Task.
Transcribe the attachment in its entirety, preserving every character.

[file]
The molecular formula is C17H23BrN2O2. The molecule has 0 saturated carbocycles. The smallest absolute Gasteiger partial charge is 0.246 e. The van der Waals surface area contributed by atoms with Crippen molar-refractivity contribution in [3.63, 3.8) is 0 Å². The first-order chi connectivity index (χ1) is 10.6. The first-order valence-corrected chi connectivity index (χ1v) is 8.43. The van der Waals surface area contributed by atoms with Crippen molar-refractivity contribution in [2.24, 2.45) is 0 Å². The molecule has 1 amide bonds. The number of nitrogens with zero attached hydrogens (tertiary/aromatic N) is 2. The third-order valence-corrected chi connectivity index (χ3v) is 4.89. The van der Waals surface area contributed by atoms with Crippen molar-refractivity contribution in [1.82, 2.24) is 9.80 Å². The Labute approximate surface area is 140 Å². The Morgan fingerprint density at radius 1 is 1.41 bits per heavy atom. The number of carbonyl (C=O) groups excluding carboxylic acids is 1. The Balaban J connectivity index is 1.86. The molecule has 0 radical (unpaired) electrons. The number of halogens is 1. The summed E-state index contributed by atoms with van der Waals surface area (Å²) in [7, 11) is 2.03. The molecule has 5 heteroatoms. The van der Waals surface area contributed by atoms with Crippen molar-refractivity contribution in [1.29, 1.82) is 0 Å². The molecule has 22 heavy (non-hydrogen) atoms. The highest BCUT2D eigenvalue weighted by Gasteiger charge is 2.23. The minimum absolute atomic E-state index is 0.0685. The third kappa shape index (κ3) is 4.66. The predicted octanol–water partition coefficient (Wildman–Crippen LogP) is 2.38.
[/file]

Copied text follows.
The molecular formula is C17H23BrN2O2. The molecule has 0 saturated carbocycles. The smallest absolute Gasteiger partial charge is 0.246 e. The van der Waals surface area contributed by atoms with Crippen molar-refractivity contribution in [3.63, 3.8) is 0 Å². The first-order chi connectivity index (χ1) is 10.6. The first-order valence-corrected chi connectivity index (χ1v) is 8.43. The van der Waals surface area contributed by atoms with Crippen molar-refractivity contribution in [2.24, 2.45) is 0 Å². The molecule has 1 amide bonds. The number of nitrogens with zero attached hydrogens (tertiary/aromatic N) is 2. The third-order valence-corrected chi connectivity index (χ3v) is 4.89. The van der Waals surface area contributed by atoms with Crippen molar-refractivity contribution in [1.82, 2.24) is 9.80 Å². The Labute approximate surface area is 140 Å². The Morgan fingerprint density at radius 1 is 1.41 bits per heavy atom. The number of carbonyl (C=O) groups excluding carboxylic acids is 1. The Balaban J connectivity index is 1.86. The molecule has 0 radical (unpaired) electrons. The number of halogens is 1. The summed E-state index contributed by atoms with van der Waals surface area (Å²) in [7, 11) is 2.03. The molecule has 5 heteroatoms. The van der Waals surface area contributed by atoms with Crippen molar-refractivity contribution in [1.29, 1.82) is 0 Å². The molecule has 22 heavy (non-hydrogen) atoms. The highest BCUT2D eigenvalue weighted by Gasteiger charge is 2.23. The minimum absolute atomic E-state index is 0.0685. The third kappa shape index (κ3) is 4.66. The predicted octanol–water partition coefficient (Wildman–Crippen LogP) is 2.38.